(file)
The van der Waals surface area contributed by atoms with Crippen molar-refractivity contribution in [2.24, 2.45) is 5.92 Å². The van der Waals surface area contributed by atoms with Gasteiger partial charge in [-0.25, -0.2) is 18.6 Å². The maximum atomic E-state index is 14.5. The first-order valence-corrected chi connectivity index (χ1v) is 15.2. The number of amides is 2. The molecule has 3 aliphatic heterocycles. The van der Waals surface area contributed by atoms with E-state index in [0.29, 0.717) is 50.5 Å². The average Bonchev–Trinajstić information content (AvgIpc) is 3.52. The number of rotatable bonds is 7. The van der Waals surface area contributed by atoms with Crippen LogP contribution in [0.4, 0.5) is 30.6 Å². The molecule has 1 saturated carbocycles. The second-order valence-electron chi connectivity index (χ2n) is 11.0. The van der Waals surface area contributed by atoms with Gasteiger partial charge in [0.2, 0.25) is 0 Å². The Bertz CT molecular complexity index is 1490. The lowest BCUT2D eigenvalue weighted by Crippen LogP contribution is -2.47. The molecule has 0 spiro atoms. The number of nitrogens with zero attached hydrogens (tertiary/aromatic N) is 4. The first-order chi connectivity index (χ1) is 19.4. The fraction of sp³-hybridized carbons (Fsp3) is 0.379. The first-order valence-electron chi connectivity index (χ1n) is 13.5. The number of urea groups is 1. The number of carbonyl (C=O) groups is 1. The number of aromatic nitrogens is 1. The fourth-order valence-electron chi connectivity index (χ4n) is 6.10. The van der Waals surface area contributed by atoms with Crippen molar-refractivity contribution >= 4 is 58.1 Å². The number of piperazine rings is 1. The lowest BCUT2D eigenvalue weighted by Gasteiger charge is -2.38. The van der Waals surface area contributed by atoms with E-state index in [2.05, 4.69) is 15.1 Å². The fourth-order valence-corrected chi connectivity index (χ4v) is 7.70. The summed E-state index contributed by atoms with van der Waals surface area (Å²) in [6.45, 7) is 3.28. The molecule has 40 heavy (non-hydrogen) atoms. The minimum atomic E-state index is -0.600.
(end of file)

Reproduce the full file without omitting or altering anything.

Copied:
The van der Waals surface area contributed by atoms with Crippen molar-refractivity contribution in [2.24, 2.45) is 5.92 Å². The van der Waals surface area contributed by atoms with Gasteiger partial charge in [-0.25, -0.2) is 18.6 Å². The maximum atomic E-state index is 14.5. The first-order valence-corrected chi connectivity index (χ1v) is 15.2. The number of amides is 2. The molecule has 3 aliphatic heterocycles. The van der Waals surface area contributed by atoms with E-state index in [0.29, 0.717) is 50.5 Å². The average Bonchev–Trinajstić information content (AvgIpc) is 3.52. The number of rotatable bonds is 7. The van der Waals surface area contributed by atoms with Crippen LogP contribution in [0.4, 0.5) is 30.6 Å². The molecule has 1 saturated carbocycles. The second-order valence-electron chi connectivity index (χ2n) is 11.0. The van der Waals surface area contributed by atoms with Gasteiger partial charge in [0.2, 0.25) is 0 Å². The Bertz CT molecular complexity index is 1490. The lowest BCUT2D eigenvalue weighted by Crippen LogP contribution is -2.47. The molecule has 0 spiro atoms. The number of nitrogens with zero attached hydrogens (tertiary/aromatic N) is 4. The first-order chi connectivity index (χ1) is 19.4. The fraction of sp³-hybridized carbons (Fsp3) is 0.379. The first-order valence-electron chi connectivity index (χ1n) is 13.5. The number of urea groups is 1. The number of carbonyl (C=O) groups is 1. The number of aromatic nitrogens is 1. The fourth-order valence-electron chi connectivity index (χ4n) is 6.10. The van der Waals surface area contributed by atoms with Crippen molar-refractivity contribution >= 4 is 58.1 Å². The number of piperazine rings is 1. The lowest BCUT2D eigenvalue weighted by Gasteiger charge is -2.38. The van der Waals surface area contributed by atoms with E-state index in [2.05, 4.69) is 15.1 Å². The fourth-order valence-corrected chi connectivity index (χ4v) is 7.70. The summed E-state index contributed by atoms with van der Waals surface area (Å²) in [6.45, 7) is 3.28. The molecule has 40 heavy (non-hydrogen) atoms. The minimum atomic E-state index is -0.600.